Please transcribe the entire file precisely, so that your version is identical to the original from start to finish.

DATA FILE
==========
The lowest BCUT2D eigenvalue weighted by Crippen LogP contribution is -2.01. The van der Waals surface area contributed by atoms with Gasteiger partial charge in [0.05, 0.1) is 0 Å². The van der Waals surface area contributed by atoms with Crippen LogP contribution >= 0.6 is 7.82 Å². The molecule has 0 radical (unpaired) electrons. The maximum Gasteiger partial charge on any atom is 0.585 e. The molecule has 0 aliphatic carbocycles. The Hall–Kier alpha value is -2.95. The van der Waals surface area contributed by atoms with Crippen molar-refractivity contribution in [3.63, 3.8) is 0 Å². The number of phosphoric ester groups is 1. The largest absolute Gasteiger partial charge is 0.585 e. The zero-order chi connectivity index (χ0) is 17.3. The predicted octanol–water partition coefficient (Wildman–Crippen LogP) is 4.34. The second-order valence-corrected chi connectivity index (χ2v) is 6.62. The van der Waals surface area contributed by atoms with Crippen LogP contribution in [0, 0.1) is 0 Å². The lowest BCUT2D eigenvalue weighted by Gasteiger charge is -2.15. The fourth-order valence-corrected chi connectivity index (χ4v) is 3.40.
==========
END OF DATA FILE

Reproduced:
The lowest BCUT2D eigenvalue weighted by Crippen LogP contribution is -2.01. The van der Waals surface area contributed by atoms with Gasteiger partial charge in [0.05, 0.1) is 0 Å². The van der Waals surface area contributed by atoms with Crippen LogP contribution >= 0.6 is 7.82 Å². The molecule has 0 radical (unpaired) electrons. The maximum Gasteiger partial charge on any atom is 0.585 e. The molecule has 0 aliphatic carbocycles. The Hall–Kier alpha value is -2.95. The van der Waals surface area contributed by atoms with Crippen molar-refractivity contribution in [3.63, 3.8) is 0 Å². The number of phosphoric ester groups is 1. The largest absolute Gasteiger partial charge is 0.585 e. The zero-order chi connectivity index (χ0) is 17.3. The predicted octanol–water partition coefficient (Wildman–Crippen LogP) is 4.34. The second-order valence-corrected chi connectivity index (χ2v) is 6.62. The van der Waals surface area contributed by atoms with Crippen LogP contribution in [0, 0.1) is 0 Å². The lowest BCUT2D eigenvalue weighted by Gasteiger charge is -2.15. The fourth-order valence-corrected chi connectivity index (χ4v) is 3.40.